In 1982, three friends in Mississippi — Eric Zala, Chris Strompolos, and Jayson Lamb — set out to make a shot-for-shot remake of Raiders of the Lost Ark. You know, just for fun. They were 11 years old, and it took them seven years before they were done with the project… although they were never able to fully finish: they were missing one key scene. I won’t tell you which scene that is, because you can see them go through the adventure and the torment of finally shooting it now, as adults, in the thoroughly hilarious and surprisingly poignant Raiders!: The Story of the Greatest Fan Film Ever Made.
Documentarians Jeremy Coon and Tim Skousen revisit the odyssey that consumed the entire teenage years of Zala, who played Indy; Strompolos, who directed the film and played tons of smaller parts; and Lamb, who was all about cameras and FX. The result is a portrait of fandom and friendship, of amazing creativity and inventiveness, as three imaginative nerd kids, and a whole bunch of their friends, dedicated themselves to a remarkably devout expression of love for their favorite movie: we get clips from their work as well as behind-the-scenes footage of it all going wrong (which happened often). But Raiders is also a portrait of childhood in the 80s, of broken families that left kids emotionally adrift — and eager to latch onto a father figure such as Indiana Jones, if only from afar — and of the era before helicopter parents, when as long as there was no arterial blood or broken limbs and you were home before dark we kids were left to our own devices. (The guys liken themselves to the Goonies. Zala’s and Strompolos’s moms appear on camera today to marvel at what their sons were getting up to — like setting fire to themselves — while they were busy working to support their families.)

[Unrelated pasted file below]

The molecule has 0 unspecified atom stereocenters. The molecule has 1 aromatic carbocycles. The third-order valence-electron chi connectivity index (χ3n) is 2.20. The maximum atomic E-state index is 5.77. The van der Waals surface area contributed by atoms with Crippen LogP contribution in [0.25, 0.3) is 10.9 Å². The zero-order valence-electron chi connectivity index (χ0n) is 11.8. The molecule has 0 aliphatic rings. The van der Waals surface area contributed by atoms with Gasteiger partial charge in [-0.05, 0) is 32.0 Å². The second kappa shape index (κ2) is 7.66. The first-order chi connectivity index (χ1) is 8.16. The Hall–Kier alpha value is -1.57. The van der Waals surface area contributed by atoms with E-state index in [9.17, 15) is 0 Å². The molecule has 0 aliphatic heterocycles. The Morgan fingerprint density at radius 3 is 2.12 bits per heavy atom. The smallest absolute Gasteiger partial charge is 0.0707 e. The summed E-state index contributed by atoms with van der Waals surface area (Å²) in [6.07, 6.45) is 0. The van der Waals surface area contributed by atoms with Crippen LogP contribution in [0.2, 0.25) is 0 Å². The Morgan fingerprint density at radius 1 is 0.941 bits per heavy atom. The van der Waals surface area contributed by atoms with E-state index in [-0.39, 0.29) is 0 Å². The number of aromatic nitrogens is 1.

The guys’ Kickstarter-supported quest to finally get that last scene in the can is beset by the same kind of problems that even big-budget movie shoots face: bad weather, FX breakdowns, budget overruns of both time and money, and the frustration that goes along with that. Yet there remains a childlike enthusiasm and a certain artistic purity — the guys’ work is about absolutely nothing but the sheer joy of cinema — that brings to mind fictional movies such as Be Kind Rewind, with its “sweded” remakes of Hollywood films, and Son of Rambow, about kids who make their own version of First Blood. (I have no doubt that both films were inspired by Zala, Strompolos, and Lamb’s Raiders, which was already something of a fan legend by the time Harry Knowles played part of it at his 2002 Butt-Numb-A-Thon film festival.) Anyone who loves movies with a passion is sure to see something of themselves in the reverent worship of cinema that the homemade Raiders represents, and in awe of those who would dare to attempt such a thing.
See Drafthouse Films for dates and cities.